Richard Cregan and Rasgaira steering Emirati involvement in new F4 UAE Championship
ABU DHABI // Rasgaira, according to former Yas Marina Circuit chief executive Richard Cregan, is a combination of two Irish words.
“‘Ras’ means race,” Cregan said, “and ‘gaira’ means smile”.
And racing with a smile is what Cregan endeavours to achieve in his latest venture in motorsport – the Rasgaira Motorsport Team – which will be taking part in the new Formula 4 UAE Championship, a single-seater competition which will be flagged off at the Yas Marina Circuit this weekend.
The 18-round F4 UAE series will be spread across six race weekends, including four at the Yas Marina Circuit and two at the Dubai Autodrome, with every one of those weekends seeing drivers as young as 15 competing around the tracks in three races of 20 minutes each.
Around eight teams are expected to take part in the FIA regulated series, and the grid could see as many as 14 to 16 cars by the second race weekend, as the first race weekend is a non-competitive one.
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Rasgaira is a Cregan family venture with Richard’s wife Patricia and son Robert, Daman Speed Academy programme director at Abu Dhabi Racing, also playing crucial roles in the team. Rasgaira could be managing as many as six cars on the grid.
The Cregans will have the two Qatari drivers, Ahmad Al Muhannadi and Abdulrahman Tolefat, of the Qatar Motorsport and Motorcycle Federation F4 Team, under their watch.
David Malukas, the promising 15-year-old 2015 Junior X30 world champion from the United States, will also be driving one of the Rasgaira cars.
Cregan, however, is most excited about the two young Emiratis, who will be driving for his team.
One of them is Saif ben Sulayem, the son of rallying hero Mohammed ben Sulayem, who is the president of the Automobile and Touring Club of the UAE and the Emirates Motorsport Federation. The other is karting sensation Amna Al Qubaisi, the 16-year-old daughter of Abu Dhabi Racing managing director Khaled Al Qubaisi.
“The big focus obviously is having Amna, who is coming out of the Daman Speed Academy,” Cregan said. “The special thing about Amna is she’s a girl. She has been racing and she has done very well. She is also part of the FIA Women in Motorsport, so that’s another achievement she has.
“Then obviously we have Saif ben Sulayem. To have two Emiratis representing young drivers in the UAE, I think that’s a big step for us.
“For both of them, it’s their first time in a single-seater. The good thing about this particular car is it’s very safe. It’s been built according to the FIA regulations.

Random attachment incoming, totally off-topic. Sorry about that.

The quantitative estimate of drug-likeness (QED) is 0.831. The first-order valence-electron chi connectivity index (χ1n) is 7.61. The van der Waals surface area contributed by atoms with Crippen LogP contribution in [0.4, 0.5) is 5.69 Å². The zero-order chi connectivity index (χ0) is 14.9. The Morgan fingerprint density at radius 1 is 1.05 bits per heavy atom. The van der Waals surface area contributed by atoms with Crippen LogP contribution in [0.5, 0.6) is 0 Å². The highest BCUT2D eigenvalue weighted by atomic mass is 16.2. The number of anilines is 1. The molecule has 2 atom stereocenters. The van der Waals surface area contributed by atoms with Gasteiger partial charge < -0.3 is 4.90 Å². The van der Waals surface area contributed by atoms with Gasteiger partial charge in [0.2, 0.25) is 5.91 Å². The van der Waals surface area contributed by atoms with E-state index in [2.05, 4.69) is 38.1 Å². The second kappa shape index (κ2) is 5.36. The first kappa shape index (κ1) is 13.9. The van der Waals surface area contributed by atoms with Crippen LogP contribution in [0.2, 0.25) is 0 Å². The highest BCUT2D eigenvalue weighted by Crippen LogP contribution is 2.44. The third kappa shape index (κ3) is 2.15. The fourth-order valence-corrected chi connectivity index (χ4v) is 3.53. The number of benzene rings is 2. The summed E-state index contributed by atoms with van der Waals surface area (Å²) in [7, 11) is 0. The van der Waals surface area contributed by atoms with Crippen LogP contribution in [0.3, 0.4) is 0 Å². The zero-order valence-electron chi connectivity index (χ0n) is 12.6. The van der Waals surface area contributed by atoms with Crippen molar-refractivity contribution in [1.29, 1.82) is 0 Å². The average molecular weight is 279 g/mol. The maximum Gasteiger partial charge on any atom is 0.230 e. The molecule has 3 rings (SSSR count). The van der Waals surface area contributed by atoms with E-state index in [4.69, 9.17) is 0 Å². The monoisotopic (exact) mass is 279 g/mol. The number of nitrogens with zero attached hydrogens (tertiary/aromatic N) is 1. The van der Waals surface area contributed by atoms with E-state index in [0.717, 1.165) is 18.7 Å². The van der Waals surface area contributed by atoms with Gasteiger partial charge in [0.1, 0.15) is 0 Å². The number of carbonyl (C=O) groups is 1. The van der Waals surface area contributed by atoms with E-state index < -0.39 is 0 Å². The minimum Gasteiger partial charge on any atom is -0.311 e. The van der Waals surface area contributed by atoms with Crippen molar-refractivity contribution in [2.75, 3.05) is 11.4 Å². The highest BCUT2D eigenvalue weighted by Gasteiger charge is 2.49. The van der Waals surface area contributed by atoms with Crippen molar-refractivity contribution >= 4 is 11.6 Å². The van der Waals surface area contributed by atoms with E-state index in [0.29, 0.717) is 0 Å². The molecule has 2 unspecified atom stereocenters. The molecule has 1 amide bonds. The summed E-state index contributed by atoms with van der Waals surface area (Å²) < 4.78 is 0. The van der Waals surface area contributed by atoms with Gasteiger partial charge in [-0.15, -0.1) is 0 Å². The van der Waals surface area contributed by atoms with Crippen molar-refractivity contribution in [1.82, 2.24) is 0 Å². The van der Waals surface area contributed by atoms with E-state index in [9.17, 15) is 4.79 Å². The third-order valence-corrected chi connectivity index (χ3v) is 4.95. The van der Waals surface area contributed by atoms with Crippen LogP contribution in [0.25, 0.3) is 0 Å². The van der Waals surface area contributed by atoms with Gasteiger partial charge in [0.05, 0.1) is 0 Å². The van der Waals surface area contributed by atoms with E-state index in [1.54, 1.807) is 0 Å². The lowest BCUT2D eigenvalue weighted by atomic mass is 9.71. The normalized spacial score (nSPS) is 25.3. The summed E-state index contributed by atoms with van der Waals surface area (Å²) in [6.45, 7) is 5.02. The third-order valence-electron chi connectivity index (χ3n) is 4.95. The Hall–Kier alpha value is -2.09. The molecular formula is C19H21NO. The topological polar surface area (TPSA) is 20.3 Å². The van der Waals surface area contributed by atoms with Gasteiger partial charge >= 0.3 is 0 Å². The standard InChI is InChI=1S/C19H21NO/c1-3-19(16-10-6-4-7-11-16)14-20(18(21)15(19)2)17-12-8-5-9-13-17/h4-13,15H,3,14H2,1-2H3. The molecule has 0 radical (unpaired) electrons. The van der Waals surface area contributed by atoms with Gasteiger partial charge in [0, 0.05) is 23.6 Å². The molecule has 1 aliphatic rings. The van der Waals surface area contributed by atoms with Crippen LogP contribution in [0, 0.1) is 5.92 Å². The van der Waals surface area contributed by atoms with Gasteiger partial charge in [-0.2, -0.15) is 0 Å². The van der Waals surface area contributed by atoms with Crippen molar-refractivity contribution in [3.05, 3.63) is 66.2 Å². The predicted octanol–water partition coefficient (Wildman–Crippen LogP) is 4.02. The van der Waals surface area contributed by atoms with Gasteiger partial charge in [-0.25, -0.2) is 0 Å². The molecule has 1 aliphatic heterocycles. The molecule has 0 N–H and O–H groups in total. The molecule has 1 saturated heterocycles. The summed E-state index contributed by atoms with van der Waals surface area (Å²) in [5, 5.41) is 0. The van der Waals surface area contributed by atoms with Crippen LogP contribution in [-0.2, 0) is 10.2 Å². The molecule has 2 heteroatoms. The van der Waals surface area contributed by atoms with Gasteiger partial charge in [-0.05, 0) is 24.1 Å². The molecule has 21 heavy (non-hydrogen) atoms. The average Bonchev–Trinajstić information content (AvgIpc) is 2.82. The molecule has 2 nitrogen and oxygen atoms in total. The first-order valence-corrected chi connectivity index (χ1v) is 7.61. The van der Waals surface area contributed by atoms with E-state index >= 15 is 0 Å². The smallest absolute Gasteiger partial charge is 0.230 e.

“It has the same crash testing on the chassis as you would have on a Formula One car, the same head restraints.”
The cars have been designed and built by Italian chassis manufacturer Tatuus, with a 1.4cc, 160hp Fiat Abarth engine under the hood. The same chassis and engine combination is used in Formula 4 championships in Italy, Spain, Germany and the FIA’s North European Zone.
Cregan knows it will be a “big step up” for his drivers as they are getting into a single-seater race car where, unlike karting, they will “have a gear box and clutch to deal with”.
“But young racing drivers are very quick to adapt to different types of cars,” he said. “So they will be fine.
“For the young drivers, it’s about lap time, it’s about getting out there, understanding what they need to do to race a single-seater race car. If you do the whole championship, you have about 35-36 hours of track time. This is a lot of track time for a young driver.”
The most lucrative part of the championships for Cregan, however, is the super licence points on offer. According to the revised FIA regulations, a driver who has accumulated at least 40 points over a three-year period, driving in different FIA recognised championships, becomes eligible for a Formula One driver’s licence.
The top seven drivers in a Formula 4 championship are eligible for super licence points, with the champion getting 12 points, the runner-up 10 points, the third-placed seven.
These super licence points, Cregan said, could eventually lead to the UAE achieving their dream of seeing an Emirati driver on a Formula One grid.
“This is the big attraction,” he said.
“The Formula 4, then, can bring young drivers, especially here in the UAE, to a point where they can go and race in Europe. Then from there, who knows.”
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